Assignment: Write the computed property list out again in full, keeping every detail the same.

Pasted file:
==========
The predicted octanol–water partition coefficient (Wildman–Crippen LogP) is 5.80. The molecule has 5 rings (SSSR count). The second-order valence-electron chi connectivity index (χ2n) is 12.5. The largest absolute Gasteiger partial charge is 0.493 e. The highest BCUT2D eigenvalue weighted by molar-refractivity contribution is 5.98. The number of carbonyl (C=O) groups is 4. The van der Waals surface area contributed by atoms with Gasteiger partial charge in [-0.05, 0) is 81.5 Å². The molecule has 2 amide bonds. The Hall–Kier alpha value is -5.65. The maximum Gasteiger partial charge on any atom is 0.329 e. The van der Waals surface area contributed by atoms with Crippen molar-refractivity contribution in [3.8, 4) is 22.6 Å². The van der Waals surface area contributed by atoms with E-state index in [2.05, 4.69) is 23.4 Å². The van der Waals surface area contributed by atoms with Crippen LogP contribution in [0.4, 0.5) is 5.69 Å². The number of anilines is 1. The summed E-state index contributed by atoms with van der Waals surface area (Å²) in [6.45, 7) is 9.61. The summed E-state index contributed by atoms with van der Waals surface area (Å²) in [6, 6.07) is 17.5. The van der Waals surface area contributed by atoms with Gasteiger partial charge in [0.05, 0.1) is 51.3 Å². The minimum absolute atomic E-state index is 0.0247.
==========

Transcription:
The predicted octanol–water partition coefficient (Wildman–Crippen LogP) is 5.80. The molecule has 5 rings (SSSR count). The second-order valence-electron chi connectivity index (χ2n) is 12.5. The largest absolute Gasteiger partial charge is 0.493 e. The highest BCUT2D eigenvalue weighted by molar-refractivity contribution is 5.98. The number of carbonyl (C=O) groups is 4. The van der Waals surface area contributed by atoms with Gasteiger partial charge in [-0.05, 0) is 81.5 Å². The molecule has 2 amide bonds. The Hall–Kier alpha value is -5.65. The maximum Gasteiger partial charge on any atom is 0.329 e. The van der Waals surface area contributed by atoms with Crippen molar-refractivity contribution in [3.8, 4) is 22.6 Å². The van der Waals surface area contributed by atoms with E-state index in [2.05, 4.69) is 23.4 Å². The van der Waals surface area contributed by atoms with Crippen LogP contribution in [0.4, 0.5) is 5.69 Å². The number of anilines is 1. The summed E-state index contributed by atoms with van der Waals surface area (Å²) in [6.45, 7) is 9.61. The summed E-state index contributed by atoms with van der Waals surface area (Å²) in [6, 6.07) is 17.5. The van der Waals surface area contributed by atoms with Gasteiger partial charge in [0.05, 0.1) is 51.3 Å². The minimum absolute atomic E-state index is 0.0247.